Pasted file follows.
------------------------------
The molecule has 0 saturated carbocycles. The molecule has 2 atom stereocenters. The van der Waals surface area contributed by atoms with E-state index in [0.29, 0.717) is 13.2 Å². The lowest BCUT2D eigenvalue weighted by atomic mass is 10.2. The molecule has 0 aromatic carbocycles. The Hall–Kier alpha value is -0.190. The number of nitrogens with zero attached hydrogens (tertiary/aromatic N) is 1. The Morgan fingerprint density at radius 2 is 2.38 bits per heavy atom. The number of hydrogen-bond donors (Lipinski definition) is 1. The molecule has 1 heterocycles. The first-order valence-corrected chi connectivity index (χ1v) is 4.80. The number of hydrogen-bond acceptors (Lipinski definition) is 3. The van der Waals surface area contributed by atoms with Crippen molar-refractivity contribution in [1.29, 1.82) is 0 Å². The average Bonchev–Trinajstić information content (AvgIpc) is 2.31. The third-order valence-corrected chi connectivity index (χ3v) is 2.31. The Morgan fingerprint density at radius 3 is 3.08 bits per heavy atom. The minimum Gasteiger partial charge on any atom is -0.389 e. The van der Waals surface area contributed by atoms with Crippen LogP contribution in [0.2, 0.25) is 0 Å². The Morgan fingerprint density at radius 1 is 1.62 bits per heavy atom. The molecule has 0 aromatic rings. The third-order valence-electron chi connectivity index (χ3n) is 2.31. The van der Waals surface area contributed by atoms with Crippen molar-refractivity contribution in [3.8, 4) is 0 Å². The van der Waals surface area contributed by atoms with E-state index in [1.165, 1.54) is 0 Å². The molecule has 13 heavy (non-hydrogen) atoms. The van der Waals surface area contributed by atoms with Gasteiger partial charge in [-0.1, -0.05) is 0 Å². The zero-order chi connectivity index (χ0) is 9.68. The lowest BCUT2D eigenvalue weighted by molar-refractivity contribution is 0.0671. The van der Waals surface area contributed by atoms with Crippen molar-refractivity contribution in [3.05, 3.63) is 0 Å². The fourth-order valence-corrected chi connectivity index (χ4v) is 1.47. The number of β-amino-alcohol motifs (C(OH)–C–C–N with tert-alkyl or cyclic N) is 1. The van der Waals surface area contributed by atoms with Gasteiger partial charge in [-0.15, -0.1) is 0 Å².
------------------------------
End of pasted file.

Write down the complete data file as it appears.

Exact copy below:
The molecule has 0 saturated carbocycles. The molecule has 2 atom stereocenters. The van der Waals surface area contributed by atoms with E-state index in [0.29, 0.717) is 13.2 Å². The lowest BCUT2D eigenvalue weighted by atomic mass is 10.2. The molecule has 0 aromatic carbocycles. The Hall–Kier alpha value is -0.190. The number of nitrogens with zero attached hydrogens (tertiary/aromatic N) is 1. The Morgan fingerprint density at radius 2 is 2.38 bits per heavy atom. The number of hydrogen-bond donors (Lipinski definition) is 1. The molecule has 1 heterocycles. The first-order valence-corrected chi connectivity index (χ1v) is 4.80. The number of hydrogen-bond acceptors (Lipinski definition) is 3. The van der Waals surface area contributed by atoms with Crippen molar-refractivity contribution in [1.29, 1.82) is 0 Å². The average Bonchev–Trinajstić information content (AvgIpc) is 2.31. The third-order valence-corrected chi connectivity index (χ3v) is 2.31. The Morgan fingerprint density at radius 3 is 3.08 bits per heavy atom. The minimum Gasteiger partial charge on any atom is -0.389 e. The van der Waals surface area contributed by atoms with Crippen LogP contribution in [0.2, 0.25) is 0 Å². The Morgan fingerprint density at radius 1 is 1.62 bits per heavy atom. The molecule has 0 aromatic rings. The third-order valence-electron chi connectivity index (χ3n) is 2.31. The van der Waals surface area contributed by atoms with Crippen molar-refractivity contribution in [3.8, 4) is 0 Å². The van der Waals surface area contributed by atoms with E-state index in [1.165, 1.54) is 0 Å². The molecule has 13 heavy (non-hydrogen) atoms. The van der Waals surface area contributed by atoms with Gasteiger partial charge in [-0.1, -0.05) is 0 Å². The zero-order chi connectivity index (χ0) is 9.68. The lowest BCUT2D eigenvalue weighted by molar-refractivity contribution is 0.0671. The van der Waals surface area contributed by atoms with Crippen molar-refractivity contribution in [3.05, 3.63) is 0 Å². The fourth-order valence-corrected chi connectivity index (χ4v) is 1.47. The number of β-amino-alcohol motifs (C(OH)–C–C–N with tert-alkyl or cyclic N) is 1. The van der Waals surface area contributed by atoms with Gasteiger partial charge in [-0.15, -0.1) is 0 Å².